Understanding Florida’s Wrongful Termination Laws

Understanding Florida’s Wrongful Termination Laws
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Wrongful termination isn’t just immoral. It’s also illegal. Florida’s wrongful termination laws provide a powerful remedy for those who are let go without adequate cause. If you’ve been fired in violation of state or federal law, an Orlando employment lawyer can help.

Discrimination, Harassment, and Florida’s Wrongful Termination Laws

Wrongful termination cases often involve instances of workplace harassment or discrimination. If an employer has taken adverse action against you because of your race, religion, gender, or other protected status, you may be able to sue for wrongful termination. There are some differences between federal law and Florida’s state law in this area. Under federal law, an employer who has at least 15 employees is prohibited from discriminating on the basis of:

  • Race
  • Color
  • National origin
  • Religion
  • Sex/Gender
  • Disability
  • Certain genetics

Additionally, federal law will prevent an employer who has at least 20 employees from firing someone for being too old (defined as age 40 or older). An employer with at least four employees is also federally prohibited from discrimination based on citizenship status. Meanwhile, Florida law forbids any employer with at least 15 employees from discriminating against:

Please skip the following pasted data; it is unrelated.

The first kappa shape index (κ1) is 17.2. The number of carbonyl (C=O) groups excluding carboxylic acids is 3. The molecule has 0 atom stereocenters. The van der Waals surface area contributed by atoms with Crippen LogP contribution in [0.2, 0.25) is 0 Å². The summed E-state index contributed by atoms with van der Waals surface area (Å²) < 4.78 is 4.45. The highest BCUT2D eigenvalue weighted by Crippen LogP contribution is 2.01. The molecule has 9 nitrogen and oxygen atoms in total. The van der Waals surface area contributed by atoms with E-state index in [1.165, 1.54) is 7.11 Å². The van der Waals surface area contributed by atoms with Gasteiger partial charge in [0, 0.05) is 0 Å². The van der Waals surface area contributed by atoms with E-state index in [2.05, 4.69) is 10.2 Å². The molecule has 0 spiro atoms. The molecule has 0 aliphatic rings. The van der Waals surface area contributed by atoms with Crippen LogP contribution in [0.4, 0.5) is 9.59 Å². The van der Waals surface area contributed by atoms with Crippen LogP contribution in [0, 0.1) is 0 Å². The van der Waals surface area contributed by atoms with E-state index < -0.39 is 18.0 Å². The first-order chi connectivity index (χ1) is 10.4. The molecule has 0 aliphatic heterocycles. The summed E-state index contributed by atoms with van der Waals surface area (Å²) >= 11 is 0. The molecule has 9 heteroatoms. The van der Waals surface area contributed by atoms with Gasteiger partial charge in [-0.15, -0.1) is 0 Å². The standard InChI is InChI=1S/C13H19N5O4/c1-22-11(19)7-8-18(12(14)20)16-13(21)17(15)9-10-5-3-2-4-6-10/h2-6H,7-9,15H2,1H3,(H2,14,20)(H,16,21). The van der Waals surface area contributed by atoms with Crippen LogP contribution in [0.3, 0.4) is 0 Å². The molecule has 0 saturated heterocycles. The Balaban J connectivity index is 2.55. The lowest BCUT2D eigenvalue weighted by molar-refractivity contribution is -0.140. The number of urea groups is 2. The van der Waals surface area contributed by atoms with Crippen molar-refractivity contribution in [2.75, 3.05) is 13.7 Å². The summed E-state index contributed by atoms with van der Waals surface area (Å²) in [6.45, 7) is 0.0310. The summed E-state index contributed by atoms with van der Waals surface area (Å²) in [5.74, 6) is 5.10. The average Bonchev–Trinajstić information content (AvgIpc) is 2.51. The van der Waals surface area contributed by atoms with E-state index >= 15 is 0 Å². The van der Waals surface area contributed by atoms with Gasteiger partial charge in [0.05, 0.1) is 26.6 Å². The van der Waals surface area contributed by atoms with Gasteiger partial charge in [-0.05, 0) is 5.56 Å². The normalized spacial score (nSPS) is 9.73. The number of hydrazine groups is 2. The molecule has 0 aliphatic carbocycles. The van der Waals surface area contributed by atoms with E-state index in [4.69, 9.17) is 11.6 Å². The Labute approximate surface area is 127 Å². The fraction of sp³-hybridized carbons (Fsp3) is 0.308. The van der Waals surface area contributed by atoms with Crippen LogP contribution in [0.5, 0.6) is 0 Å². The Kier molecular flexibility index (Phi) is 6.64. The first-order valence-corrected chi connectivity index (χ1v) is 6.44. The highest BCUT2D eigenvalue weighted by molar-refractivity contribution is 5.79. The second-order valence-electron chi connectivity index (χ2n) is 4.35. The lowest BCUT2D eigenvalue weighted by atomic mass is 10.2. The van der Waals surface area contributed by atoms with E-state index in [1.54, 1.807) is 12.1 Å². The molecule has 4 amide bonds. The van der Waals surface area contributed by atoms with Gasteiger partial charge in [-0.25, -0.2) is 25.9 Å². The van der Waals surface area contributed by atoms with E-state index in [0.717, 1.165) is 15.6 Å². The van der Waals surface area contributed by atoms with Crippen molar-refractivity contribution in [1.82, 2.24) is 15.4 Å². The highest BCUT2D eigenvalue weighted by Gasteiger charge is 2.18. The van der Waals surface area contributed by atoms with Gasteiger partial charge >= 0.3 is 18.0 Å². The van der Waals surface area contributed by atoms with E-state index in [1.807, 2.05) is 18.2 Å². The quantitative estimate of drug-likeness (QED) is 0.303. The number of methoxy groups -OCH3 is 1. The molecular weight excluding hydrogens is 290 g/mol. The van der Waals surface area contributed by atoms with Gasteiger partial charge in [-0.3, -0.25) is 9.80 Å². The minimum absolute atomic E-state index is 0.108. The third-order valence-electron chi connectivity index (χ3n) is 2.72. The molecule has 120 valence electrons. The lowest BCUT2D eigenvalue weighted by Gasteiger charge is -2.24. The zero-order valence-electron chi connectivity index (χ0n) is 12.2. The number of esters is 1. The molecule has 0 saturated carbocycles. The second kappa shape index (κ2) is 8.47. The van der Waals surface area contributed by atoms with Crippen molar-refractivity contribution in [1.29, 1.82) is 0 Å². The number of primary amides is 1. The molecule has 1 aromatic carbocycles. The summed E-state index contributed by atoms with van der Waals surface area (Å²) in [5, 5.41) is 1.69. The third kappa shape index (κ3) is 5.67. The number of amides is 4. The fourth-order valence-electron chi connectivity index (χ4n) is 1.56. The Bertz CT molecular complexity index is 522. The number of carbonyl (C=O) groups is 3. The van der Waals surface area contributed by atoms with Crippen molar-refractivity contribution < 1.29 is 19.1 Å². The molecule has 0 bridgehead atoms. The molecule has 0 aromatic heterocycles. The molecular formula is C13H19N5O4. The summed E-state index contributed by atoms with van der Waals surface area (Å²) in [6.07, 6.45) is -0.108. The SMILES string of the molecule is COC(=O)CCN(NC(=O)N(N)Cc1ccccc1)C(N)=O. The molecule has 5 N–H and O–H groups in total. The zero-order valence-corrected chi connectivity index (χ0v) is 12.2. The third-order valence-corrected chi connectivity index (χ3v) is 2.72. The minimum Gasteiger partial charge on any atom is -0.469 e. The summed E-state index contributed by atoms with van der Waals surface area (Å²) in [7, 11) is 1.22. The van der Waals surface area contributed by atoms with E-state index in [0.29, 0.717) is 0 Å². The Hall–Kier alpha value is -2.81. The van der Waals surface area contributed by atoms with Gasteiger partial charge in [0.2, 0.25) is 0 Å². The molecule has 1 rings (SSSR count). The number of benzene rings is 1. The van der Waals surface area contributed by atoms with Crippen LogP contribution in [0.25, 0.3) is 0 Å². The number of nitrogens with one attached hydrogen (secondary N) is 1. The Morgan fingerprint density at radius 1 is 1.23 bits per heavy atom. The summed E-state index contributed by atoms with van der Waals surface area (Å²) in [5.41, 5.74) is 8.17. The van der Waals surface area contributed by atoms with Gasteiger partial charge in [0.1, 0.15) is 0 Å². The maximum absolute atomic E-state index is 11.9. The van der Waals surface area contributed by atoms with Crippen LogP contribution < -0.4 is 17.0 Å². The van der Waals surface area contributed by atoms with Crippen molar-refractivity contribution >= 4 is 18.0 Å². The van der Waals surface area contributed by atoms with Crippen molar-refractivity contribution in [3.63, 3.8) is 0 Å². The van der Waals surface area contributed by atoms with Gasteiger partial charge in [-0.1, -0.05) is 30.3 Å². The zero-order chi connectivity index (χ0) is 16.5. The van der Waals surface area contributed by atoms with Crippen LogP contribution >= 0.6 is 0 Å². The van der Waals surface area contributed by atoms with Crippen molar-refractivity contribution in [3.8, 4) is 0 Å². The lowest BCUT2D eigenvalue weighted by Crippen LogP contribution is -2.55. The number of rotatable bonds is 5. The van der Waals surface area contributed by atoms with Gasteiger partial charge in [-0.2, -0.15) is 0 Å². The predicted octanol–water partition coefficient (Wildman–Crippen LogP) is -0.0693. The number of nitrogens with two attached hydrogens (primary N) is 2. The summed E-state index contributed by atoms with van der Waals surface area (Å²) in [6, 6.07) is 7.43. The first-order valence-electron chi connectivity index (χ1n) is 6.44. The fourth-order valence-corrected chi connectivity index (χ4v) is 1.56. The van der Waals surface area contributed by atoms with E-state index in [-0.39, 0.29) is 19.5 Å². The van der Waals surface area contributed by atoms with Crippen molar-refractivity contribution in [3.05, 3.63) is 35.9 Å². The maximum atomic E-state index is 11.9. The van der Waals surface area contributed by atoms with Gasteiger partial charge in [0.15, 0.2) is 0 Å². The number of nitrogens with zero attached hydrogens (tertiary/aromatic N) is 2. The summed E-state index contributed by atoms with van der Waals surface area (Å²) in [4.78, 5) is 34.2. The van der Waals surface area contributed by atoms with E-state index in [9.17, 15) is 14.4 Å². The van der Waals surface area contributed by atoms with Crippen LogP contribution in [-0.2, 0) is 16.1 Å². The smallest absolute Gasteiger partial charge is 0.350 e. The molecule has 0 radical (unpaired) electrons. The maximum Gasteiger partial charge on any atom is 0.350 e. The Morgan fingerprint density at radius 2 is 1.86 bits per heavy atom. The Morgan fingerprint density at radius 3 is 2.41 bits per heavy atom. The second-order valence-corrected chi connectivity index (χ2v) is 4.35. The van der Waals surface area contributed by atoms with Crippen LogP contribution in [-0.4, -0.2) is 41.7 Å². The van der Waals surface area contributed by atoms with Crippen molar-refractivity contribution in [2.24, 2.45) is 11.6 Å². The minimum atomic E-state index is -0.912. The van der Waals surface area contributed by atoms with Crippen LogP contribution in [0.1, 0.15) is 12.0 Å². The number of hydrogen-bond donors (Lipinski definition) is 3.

• Race
  • Color
  • National Origin
  • Religion
  • Sex/Gender
  • Marital Status
  • Disability
  • Age
  • Status Sickle Cell Traits

An Orlando wrongful termination attorney at Bogin, Munns & Munns can help you bring suit against an employer under federal and/or state law. Call our offices today to learn more.

To consult with an experienced employment and labor law lawyer today, call 855-780-9986

Other Firings Covered by Florida’s Wrongful Termination Laws

Florida law covers many other types of firings as well. In our state, it is illegal for an employer to fire you for:

  • Exercising your legal rights
  • Taking unpaid leave for jury duty
  • Taking family/medical leave pursuant to the FMLA law
  • Taking leave (up to 5 years) to serve in the military
  • Complaining about discriminatory behavior or harassment

It is also illegal for your employer to fire you if doing so violates the terms of your employment contract or, in some cases, the employer’s company policies. Other firings or adverse employment actions may be illegal as well.
NOTICE: The article above is not intended to serve as legal advice, and you should not rely on it as such. It is offered only as general information. You should consult with a duly licensed attorney regarding your Florida legal matter, as every situation is unique. Please know that merely reading this article, subscribing to this blog, or otherwise contacting Bogin, Munns & Munns does not establish an attorney-client relationship with our firm. Should you seek legal representation from Bogin, Munns & Munns, any such representation must first be agreed to by the firm and confirmed in a written agreement.

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